As Europeans prepare to vote in the EU Parliament elections, the European Commission has raised some eyebrows with a tweet extolling the virtues of the union, in true George Orwell style.
© Reuters / Shannon Stapleton
The EU is peace. The EU is freedom. The EU is solidarity. The EU is diversity. The EU is human rights. The EU is opportunities,” read the Commission’s tweet, posted on Saturday. The message ended with a simple instruction: “Vote.”
With European Parliament elections scheduled for next weekend, there are a multitude of political parties across the continent who question the commission’s 11 EU commandments.
British Euroskeptic Nigel Farage’s Brexit Party is set to pick up the most votes in the UK, beating both the Conservatives and Labour Party combined in one poll. In France, Marine Le Pen’s National Rally is edging past pro-EU Emmanuel Macron’s En Marche! party, while Italian populist Matteo Salvini has predicted a historic victory for “the politics of good sense,” and held a rally with 11 other European nationalist leaders in Milan on Saturday.
Electioneering aside, some observers noted that the commission’s “creepy” tweet bore a striking resemblance to the three slogans of the ruling party in George Orwell’s dystopian novel ‘1984:' “War is Peace, Freedom is Slavery, Ignorance is Strength.”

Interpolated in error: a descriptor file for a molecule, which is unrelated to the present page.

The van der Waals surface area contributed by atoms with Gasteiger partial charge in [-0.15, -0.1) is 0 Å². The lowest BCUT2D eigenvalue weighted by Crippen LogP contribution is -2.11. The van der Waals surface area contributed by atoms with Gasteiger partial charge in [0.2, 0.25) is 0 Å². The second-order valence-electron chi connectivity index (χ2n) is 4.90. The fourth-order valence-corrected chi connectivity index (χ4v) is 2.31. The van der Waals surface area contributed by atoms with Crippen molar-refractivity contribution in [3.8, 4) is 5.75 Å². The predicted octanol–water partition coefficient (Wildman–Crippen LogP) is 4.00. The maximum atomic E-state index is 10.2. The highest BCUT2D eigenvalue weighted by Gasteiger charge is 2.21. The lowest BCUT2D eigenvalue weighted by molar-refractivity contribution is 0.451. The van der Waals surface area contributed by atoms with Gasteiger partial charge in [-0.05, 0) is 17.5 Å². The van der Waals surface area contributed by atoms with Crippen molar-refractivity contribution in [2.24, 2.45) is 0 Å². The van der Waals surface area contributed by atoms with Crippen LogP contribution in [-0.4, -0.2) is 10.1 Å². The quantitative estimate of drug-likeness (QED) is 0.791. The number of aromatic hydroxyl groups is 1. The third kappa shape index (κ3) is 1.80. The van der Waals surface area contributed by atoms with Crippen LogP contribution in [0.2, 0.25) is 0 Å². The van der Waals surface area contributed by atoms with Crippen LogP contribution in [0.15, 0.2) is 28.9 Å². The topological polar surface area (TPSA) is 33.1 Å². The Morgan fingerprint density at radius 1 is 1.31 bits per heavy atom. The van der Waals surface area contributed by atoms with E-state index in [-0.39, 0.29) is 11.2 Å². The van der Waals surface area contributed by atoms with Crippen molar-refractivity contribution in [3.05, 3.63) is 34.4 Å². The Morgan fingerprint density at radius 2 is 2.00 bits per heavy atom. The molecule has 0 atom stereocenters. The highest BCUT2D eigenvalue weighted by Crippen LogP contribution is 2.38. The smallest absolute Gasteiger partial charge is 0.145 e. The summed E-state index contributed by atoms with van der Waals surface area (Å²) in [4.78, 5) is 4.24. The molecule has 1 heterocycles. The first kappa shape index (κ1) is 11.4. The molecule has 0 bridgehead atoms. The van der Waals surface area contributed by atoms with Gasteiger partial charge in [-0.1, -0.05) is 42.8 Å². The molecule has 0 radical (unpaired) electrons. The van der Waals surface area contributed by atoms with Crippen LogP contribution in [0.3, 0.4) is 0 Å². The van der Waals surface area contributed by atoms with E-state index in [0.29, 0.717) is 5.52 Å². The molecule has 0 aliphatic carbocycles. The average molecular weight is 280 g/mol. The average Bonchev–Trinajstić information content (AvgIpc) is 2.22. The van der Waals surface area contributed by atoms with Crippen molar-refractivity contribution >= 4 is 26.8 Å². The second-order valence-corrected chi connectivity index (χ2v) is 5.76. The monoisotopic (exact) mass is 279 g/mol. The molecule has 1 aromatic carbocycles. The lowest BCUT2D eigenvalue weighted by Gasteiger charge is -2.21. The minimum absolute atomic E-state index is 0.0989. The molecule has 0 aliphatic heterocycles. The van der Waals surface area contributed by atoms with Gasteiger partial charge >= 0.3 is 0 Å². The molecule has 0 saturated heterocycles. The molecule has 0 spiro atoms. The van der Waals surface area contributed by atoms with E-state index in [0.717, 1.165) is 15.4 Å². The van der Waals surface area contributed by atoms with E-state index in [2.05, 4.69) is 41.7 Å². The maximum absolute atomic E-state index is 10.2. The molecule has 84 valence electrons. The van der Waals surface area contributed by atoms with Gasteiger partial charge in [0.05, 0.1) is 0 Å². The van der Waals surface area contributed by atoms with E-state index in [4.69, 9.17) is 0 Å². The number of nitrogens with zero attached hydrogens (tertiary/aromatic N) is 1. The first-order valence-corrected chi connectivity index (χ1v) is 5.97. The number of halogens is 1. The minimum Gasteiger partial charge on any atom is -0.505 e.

If the commission’s social media team had read ‘1984,’ one commenter suggested, they’d “understand why this tweet is creepy.” Another pointed out that it sounded like a message straight from the novel’s “Ministry of Truth.”
“At least you had the humility not to include ‘democracy’,” sniped trade unionist Paul Embery.
The fact that the European Commission’s 28 commissioners, are unelected possibly only strengthens the comparison. Commissioners are proposed based on suggestions from national governments and appointed by the European Council. Once in, they are bound to represent the interests of the union as a whole, rather than the interests of their home countries.
As it is responsible for proposing legislation, implementing policy, enforcing compliance with treaties, and representing the union in trade talks, the EU commission has perhaps the most power of any EU body.